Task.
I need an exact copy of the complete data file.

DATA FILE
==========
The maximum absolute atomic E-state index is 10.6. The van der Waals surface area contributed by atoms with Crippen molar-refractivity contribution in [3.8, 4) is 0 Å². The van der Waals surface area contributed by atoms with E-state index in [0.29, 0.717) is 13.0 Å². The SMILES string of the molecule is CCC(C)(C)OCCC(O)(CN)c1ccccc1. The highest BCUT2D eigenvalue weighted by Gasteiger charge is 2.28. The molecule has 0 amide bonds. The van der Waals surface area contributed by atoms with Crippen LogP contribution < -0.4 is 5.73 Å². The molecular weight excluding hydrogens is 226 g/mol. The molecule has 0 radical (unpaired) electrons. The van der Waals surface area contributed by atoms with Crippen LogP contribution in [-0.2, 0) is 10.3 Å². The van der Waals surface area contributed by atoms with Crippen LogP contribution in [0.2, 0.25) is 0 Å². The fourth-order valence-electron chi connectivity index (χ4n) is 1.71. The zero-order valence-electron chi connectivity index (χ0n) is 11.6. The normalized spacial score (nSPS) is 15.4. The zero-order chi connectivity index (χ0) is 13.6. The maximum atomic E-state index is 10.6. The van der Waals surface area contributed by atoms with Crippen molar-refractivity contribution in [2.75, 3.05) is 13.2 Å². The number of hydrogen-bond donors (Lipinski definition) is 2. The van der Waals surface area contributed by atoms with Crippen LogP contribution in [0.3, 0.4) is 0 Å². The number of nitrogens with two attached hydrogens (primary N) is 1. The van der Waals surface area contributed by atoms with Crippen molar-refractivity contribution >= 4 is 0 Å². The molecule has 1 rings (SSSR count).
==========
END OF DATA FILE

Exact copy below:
The maximum absolute atomic E-state index is 10.6. The van der Waals surface area contributed by atoms with Crippen molar-refractivity contribution in [3.8, 4) is 0 Å². The van der Waals surface area contributed by atoms with E-state index in [0.29, 0.717) is 13.0 Å². The SMILES string of the molecule is CCC(C)(C)OCCC(O)(CN)c1ccccc1. The highest BCUT2D eigenvalue weighted by Gasteiger charge is 2.28. The molecule has 0 amide bonds. The van der Waals surface area contributed by atoms with Crippen LogP contribution < -0.4 is 5.73 Å². The molecular weight excluding hydrogens is 226 g/mol. The molecule has 0 radical (unpaired) electrons. The van der Waals surface area contributed by atoms with Crippen LogP contribution in [-0.2, 0) is 10.3 Å². The van der Waals surface area contributed by atoms with Crippen LogP contribution in [0.2, 0.25) is 0 Å². The fourth-order valence-electron chi connectivity index (χ4n) is 1.71. The zero-order valence-electron chi connectivity index (χ0n) is 11.6. The normalized spacial score (nSPS) is 15.4. The zero-order chi connectivity index (χ0) is 13.6. The maximum atomic E-state index is 10.6. The van der Waals surface area contributed by atoms with Crippen molar-refractivity contribution in [2.75, 3.05) is 13.2 Å². The number of hydrogen-bond donors (Lipinski definition) is 2. The van der Waals surface area contributed by atoms with Crippen LogP contribution in [0.3, 0.4) is 0 Å². The number of nitrogens with two attached hydrogens (primary N) is 1. The van der Waals surface area contributed by atoms with Crippen molar-refractivity contribution >= 4 is 0 Å². The molecule has 1 rings (SSSR count).